As early childhood educators, we focus every day on developing strong relationships, being able to negotiate with peers, sharing (and understanding what that means!), having a strong sense of identity, and caring for others – as these are some of the most important skills that we need in life. 

Children (and adults) need well-developed social and emotional skills to thrive in all areas of their lives. Early learning centres, schools, swimming lessons, and sports classes are busy environments with different people, unique challenges, and varied expectations. In the early years, we are aiming to build children’s social and emotional skills to be able to handle all situations, starting with familiar spaces with safe adults and working up to new environments. 

In the early years, these are some of the practical skills we work on:


Children need to be able to separate peacefully from their families to start their day. This can be a skill that takes time to develop, as children build deep relationships with educators and understand the separation process. Every child responds differently to separation – some are happy to run off and play while others need more support and a regular routine. Separation is something that happens throughout our lives so while it may be hard for children and families, it is so important! Early childhood educators play a key role here in helping families feel comfortable and secure, which in turn helps children to settle. 

Social Skills 

Social skills are critical, both in the early years and beyond! Social skills encompass many things, including being able to play, cooperate, share, take turns, and enjoy time with others. These are the skills needed to form relationships and make (and keep!) friends.  Early childhood educators explicitly teach social skills, model them in their daily practice and explore them through ‘teachable moments’. We use books, role play, and conversations to underpin the teaching which happens in the moment throughout our days.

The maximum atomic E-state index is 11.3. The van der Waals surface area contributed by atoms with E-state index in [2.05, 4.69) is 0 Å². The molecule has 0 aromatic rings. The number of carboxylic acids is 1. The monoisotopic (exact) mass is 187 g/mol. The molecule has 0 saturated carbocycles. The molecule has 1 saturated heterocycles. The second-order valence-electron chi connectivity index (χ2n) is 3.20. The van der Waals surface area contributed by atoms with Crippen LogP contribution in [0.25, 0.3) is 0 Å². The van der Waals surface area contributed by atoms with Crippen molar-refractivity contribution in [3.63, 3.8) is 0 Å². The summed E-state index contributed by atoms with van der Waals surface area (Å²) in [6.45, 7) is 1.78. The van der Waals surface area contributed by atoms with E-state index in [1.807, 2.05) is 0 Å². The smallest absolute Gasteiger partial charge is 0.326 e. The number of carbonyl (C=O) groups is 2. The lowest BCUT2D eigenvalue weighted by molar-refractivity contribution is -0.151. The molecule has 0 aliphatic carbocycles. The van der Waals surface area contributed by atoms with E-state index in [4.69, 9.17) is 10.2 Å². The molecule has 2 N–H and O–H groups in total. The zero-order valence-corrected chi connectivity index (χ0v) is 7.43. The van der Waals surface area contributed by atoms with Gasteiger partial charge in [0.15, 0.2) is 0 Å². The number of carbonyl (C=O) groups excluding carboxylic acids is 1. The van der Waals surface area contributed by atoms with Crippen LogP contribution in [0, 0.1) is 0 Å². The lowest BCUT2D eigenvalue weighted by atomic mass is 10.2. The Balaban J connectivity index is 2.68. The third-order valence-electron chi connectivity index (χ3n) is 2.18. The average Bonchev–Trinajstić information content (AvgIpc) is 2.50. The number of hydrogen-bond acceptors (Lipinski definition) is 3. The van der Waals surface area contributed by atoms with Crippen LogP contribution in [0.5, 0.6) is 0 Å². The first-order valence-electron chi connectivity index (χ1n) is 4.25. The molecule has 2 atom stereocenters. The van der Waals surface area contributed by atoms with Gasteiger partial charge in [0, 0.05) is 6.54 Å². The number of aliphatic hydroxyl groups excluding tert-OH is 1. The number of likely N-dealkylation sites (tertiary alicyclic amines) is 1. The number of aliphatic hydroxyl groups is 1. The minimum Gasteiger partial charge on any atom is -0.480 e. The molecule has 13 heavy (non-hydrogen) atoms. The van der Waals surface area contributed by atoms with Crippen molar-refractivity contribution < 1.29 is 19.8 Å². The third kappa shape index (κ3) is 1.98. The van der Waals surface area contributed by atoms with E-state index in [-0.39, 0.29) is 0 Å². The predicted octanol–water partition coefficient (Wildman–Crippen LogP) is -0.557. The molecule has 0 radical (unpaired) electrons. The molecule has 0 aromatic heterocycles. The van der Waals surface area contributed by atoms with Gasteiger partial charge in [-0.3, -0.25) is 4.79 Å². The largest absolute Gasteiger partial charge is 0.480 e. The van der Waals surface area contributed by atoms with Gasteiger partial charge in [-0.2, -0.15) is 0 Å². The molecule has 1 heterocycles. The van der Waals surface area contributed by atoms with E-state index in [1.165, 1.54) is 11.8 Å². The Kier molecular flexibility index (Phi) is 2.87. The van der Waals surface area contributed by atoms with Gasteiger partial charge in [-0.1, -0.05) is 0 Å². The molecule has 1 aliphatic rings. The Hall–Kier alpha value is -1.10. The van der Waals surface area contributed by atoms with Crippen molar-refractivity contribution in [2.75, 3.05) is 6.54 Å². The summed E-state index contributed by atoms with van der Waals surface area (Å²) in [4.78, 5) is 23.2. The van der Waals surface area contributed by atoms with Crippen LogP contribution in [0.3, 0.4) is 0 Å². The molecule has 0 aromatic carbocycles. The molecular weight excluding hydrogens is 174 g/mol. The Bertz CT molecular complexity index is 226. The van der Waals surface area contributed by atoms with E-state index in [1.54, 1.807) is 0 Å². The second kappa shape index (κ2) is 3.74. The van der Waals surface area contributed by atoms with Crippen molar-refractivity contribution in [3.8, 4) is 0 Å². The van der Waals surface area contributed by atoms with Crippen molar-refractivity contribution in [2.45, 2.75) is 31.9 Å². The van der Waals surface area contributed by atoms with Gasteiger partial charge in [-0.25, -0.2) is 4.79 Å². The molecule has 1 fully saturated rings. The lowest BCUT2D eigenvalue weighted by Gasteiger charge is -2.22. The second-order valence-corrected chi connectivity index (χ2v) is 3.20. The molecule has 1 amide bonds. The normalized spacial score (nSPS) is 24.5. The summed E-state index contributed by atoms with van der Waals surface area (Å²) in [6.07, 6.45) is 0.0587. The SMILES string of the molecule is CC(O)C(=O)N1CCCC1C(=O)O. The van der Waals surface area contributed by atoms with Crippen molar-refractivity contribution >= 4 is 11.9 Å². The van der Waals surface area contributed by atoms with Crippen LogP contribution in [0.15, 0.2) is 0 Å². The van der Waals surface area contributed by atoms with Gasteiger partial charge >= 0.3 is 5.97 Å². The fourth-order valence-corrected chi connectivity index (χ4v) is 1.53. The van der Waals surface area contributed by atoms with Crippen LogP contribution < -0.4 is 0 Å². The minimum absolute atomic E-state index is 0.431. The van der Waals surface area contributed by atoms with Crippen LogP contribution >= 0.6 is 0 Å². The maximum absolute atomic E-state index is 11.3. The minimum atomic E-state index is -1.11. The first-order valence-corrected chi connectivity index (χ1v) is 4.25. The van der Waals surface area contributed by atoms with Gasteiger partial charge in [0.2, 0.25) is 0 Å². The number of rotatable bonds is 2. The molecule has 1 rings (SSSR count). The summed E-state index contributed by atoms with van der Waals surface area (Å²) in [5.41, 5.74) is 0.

Conflict Resolution

If you’ve spent any time with children you will know there is conflict! Conflict is actually an important and healthy part of development. It’s a tricky skill to learn and children need plenty of practice. Early childhood educators walk a fine line here, we need to keep everyone safe, but we also need to let children try out their developing skills! As educators, we observe first and step in when needed. Even young babies and toddlers who are often perceived as ‘snatching’ can be passing toys back and forth and interacting, we just need to take the time to observe. However, it is still our job to keep children safe and model the skills which are required. We can use language like ‘I can see you’re upset, it’s ok to be upset. I’m not going to let you hit your friends’. Then we can offer alternatives and model negotiation. 

Problem-solving and perseverance 

When confronted with a problem we want children to persevere and keep trying! They need to understand what the obstacle is and then come up with ways to overcome it. Some children are naturally good problem solvers (often the ones who get into everything!) but others need more coaching and support in their areas. As educators, we need to be aware of our different children’s needs and provide individual support to them. We also need to model our own frustration and problem-solving. 

Following rules

Being able to understand that there are different rules in different situations, and then being able to follow these, is a key part of development! There will always be different rules for different areas of our lives and that’s ok. As early childhood educators, we are able to demonstrate and model this to children, even simple things like being allowed to kick a soccer ball outside but not inside, help to build up this understanding. As children mature it is important that they begin to understand the WHY behind the rules that are in place and have opportunities to contribute to making the rules. 


There are many things that our children can’t do – but what can they do? What areas of their lives can they take ownership of and build their independence? Early childhood educators see children as capable and advocate for their autonomy and ability to make choices. Children are given many opportunities each day (even as an infant) to participate in decision making.  

There is plenty of time for children to develop these skills and it is a journey that will continue throughout their lives, and early childhood educators play a critical role in this development! 

To learn more about the long-term benefits of quality childcare check out this blog.